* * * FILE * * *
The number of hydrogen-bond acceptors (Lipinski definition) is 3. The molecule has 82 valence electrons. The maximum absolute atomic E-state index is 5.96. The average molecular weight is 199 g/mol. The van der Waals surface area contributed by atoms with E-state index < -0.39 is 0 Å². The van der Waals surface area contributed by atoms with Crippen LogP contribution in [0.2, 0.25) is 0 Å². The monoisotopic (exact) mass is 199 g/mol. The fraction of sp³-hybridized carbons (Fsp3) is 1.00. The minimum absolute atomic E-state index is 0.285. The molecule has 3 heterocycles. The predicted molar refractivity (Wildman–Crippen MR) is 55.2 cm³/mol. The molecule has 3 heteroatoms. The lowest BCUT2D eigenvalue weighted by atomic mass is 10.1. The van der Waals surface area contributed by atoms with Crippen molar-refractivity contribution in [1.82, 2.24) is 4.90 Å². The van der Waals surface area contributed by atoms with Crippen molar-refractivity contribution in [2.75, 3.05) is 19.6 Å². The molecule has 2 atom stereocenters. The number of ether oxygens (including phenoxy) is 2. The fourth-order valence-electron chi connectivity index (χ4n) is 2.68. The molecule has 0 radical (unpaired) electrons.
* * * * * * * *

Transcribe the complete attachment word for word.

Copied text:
The number of hydrogen-bond acceptors (Lipinski definition) is 3. The molecule has 82 valence electrons. The maximum absolute atomic E-state index is 5.96. The average molecular weight is 199 g/mol. The van der Waals surface area contributed by atoms with E-state index < -0.39 is 0 Å². The van der Waals surface area contributed by atoms with Crippen LogP contribution in [0.2, 0.25) is 0 Å². The monoisotopic (exact) mass is 199 g/mol. The fraction of sp³-hybridized carbons (Fsp3) is 1.00. The minimum absolute atomic E-state index is 0.285. The molecule has 3 heterocycles. The predicted molar refractivity (Wildman–Crippen MR) is 55.2 cm³/mol. The molecule has 3 heteroatoms. The lowest BCUT2D eigenvalue weighted by atomic mass is 10.1. The van der Waals surface area contributed by atoms with Crippen molar-refractivity contribution in [1.82, 2.24) is 4.90 Å². The van der Waals surface area contributed by atoms with Crippen molar-refractivity contribution in [2.75, 3.05) is 19.6 Å². The molecule has 2 atom stereocenters. The number of ether oxygens (including phenoxy) is 2. The fourth-order valence-electron chi connectivity index (χ4n) is 2.68. The molecule has 0 radical (unpaired) electrons.